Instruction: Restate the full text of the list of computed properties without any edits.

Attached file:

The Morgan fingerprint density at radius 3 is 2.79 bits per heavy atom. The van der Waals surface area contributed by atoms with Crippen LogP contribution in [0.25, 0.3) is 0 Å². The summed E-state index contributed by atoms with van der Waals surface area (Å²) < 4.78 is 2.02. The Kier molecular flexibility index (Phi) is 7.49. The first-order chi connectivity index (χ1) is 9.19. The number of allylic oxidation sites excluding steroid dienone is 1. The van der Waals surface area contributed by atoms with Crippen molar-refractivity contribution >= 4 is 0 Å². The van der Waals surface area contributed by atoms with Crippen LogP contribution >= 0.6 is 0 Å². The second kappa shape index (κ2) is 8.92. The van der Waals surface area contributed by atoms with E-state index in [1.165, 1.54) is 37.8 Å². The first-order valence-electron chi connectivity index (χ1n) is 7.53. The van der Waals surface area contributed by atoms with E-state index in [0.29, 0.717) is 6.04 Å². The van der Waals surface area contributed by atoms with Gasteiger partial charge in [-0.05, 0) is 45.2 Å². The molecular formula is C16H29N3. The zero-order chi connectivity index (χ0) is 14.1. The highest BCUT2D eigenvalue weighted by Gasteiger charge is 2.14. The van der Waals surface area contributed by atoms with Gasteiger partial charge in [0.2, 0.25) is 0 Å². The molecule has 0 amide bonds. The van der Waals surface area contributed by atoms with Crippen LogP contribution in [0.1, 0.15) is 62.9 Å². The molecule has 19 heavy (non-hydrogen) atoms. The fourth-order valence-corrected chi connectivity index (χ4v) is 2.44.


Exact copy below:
The Morgan fingerprint density at radius 3 is 2.79 bits per heavy atom. The van der Waals surface area contributed by atoms with Crippen LogP contribution in [0.25, 0.3) is 0 Å². The summed E-state index contributed by atoms with van der Waals surface area (Å²) < 4.78 is 2.02. The Kier molecular flexibility index (Phi) is 7.49. The first-order chi connectivity index (χ1) is 9.19. The number of allylic oxidation sites excluding steroid dienone is 1. The van der Waals surface area contributed by atoms with Crippen molar-refractivity contribution >= 4 is 0 Å². The van der Waals surface area contributed by atoms with Crippen LogP contribution >= 0.6 is 0 Å². The second kappa shape index (κ2) is 8.92. The van der Waals surface area contributed by atoms with E-state index in [1.165, 1.54) is 37.8 Å². The first-order valence-electron chi connectivity index (χ1n) is 7.53. The van der Waals surface area contributed by atoms with E-state index in [0.29, 0.717) is 6.04 Å². The van der Waals surface area contributed by atoms with Gasteiger partial charge in [-0.05, 0) is 45.2 Å². The molecular formula is C16H29N3. The zero-order chi connectivity index (χ0) is 14.1. The highest BCUT2D eigenvalue weighted by Gasteiger charge is 2.14. The van der Waals surface area contributed by atoms with Gasteiger partial charge in [0.2, 0.25) is 0 Å². The molecule has 0 amide bonds. The van der Waals surface area contributed by atoms with Crippen LogP contribution in [0.1, 0.15) is 62.9 Å². The molecule has 19 heavy (non-hydrogen) atoms. The fourth-order valence-corrected chi connectivity index (χ4v) is 2.44.